McGraw running for sixth term

By Chris Dickerson | Jun 29, 2011


CHARLESTON – Attorney General Darrell McGraw is running for a sixth term.

Earlier this month, McGraw filed pre-candidacy papers with the Secretary of State's office to begin campaigning.

McGraw, a Democrat, has been attorney general since 1992, and he was a member of the state Supreme Court of Appeals from 1976 to 1988.

In his last two races, McGraw narrowly has defeated his Republican challengers -- Hiram Lewis in 2004 and Dan Greear in 2008 -- in the general election.

In the 2008 race, McGraw's campaign had a website that tried to debunk common "myths" about him and his work as AG. He blamed the U.S. Chamber of Commerce for spreading misinformation about him. The West Virginia Record is owned by the Institute for Legal Reform, an affiliate of the U.S. Chamber of Commerce.

In particular, McGraw's 2008 campaign site said three publicized "myths" troubled him: The American Tort Reform Association citing him as a reason it ranked West Virginia as the No. 1 Judicial Hellhole in the country, the Competitive Enterprise Institute calling him the sixth-worst state attorney general in recent history and Citizens Against Lawsuit Abuse claiming his actions have harmed the state's senior citizens.

"In reality, the (ATRA, CEI and CALA) are the sophisticated lobbying tool of the National Chamber of Commerce, whose members are regulated by the Attorney General's Office under the laws of West Virginia," the site said. "Big tobacco and the insurance and pharmaceutical industries fund bogus studies, which spew misinformation with the intent to influence West Virginia's political process."

McGraw's Consumer Protection Division has been praised for its work on behalf of West Virginia's citizens, but he also has drawn criticism from people and groups that say he wrongly handles lawsuit settlement funds.

Those critics argue that it isn't part of McGraw's job to hand out the money. They say the AG's office should put the lawsuit settlements into the state's general revenue fund. Then, legislators would decide how the money should be spent.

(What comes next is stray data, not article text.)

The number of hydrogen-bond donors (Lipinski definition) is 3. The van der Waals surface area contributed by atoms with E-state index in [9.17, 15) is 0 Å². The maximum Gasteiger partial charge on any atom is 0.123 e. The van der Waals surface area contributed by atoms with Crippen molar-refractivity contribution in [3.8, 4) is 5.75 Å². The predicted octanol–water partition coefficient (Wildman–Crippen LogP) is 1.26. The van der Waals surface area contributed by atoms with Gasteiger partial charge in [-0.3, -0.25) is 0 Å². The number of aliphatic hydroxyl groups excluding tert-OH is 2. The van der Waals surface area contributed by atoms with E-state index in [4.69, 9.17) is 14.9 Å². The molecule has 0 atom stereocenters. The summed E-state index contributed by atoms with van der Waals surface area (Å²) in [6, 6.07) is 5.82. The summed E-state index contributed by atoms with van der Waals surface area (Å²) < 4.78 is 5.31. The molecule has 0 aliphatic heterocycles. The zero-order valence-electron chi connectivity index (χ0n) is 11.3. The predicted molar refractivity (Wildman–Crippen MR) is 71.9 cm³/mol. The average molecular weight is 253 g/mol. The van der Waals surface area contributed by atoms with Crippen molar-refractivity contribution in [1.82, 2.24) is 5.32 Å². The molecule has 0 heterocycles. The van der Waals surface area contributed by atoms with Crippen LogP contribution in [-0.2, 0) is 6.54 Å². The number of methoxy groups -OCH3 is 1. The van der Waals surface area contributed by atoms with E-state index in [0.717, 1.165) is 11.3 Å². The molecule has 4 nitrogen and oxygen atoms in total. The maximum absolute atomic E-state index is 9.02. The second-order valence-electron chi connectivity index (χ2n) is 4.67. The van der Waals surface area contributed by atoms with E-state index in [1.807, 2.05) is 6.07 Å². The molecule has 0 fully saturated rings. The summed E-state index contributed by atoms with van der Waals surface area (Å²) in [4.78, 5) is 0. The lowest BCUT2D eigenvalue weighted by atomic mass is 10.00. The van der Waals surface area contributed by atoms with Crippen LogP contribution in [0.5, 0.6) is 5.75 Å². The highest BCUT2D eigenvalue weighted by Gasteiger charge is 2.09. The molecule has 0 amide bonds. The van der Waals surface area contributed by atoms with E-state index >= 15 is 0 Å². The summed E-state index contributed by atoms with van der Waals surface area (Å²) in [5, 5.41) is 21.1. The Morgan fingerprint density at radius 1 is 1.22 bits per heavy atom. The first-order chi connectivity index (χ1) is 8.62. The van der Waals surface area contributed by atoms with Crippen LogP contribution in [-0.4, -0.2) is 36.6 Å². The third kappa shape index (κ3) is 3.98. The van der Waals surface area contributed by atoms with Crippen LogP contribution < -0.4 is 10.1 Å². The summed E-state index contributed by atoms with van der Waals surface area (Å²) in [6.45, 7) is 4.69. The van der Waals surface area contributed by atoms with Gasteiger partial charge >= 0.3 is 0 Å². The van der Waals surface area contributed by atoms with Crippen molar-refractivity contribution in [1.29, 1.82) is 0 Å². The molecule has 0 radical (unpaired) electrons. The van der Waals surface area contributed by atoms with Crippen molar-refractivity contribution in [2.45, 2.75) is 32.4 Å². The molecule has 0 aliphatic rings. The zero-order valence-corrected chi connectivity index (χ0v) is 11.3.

McGraw, 74, was born in Wyoming County. After a stint in the U.S. Army, McGraw attended West Virginia University and the WVU College of Law.

As a student at WVU, McGraw helped save the mast of the U.S.S. West Virginia. McGraw and others arranged to have the mast transported by railroad from the west coast. It now is a permanent reminder of history of WVU's campus. McGraw joins with the local VFW each year in remembrance of Pearl Harbor on Dec. 7 at the mast.

After college, McGraw served as counsel to West Virginia Gov. Hulett C. Smith, as counsel to the state Legislature and worked in private practice before his time on the state Supreme Court and as attorney general.

He is married to Jorea Marple, the first women to serve as state superintendent of schools.

McGraw didn't return a call seeking comment about his 2012 run, but the chairman of the state Republican Party issued a statement.

"Over the course of his career, Darrell McGraw has single-handedly damaged the state to a degree that cannot be paralleled by any other person in modern West Virginia history," Mike Stuart said. "Jobs and the economy have both suffered from the extremely damaging reputation he has earned for West Virginia.

"Darrell McGraw is an example of the type of politician that gives public servants a bad name. He has done enough harm to our state and to working families, and it's time he retire or be fired. We simply cannot afford four more years of an attorney general that has earned the reputation of being one of the worst attorney generals in the country.

"We can do far better. It is time for a more honorable occupant of such an important office."

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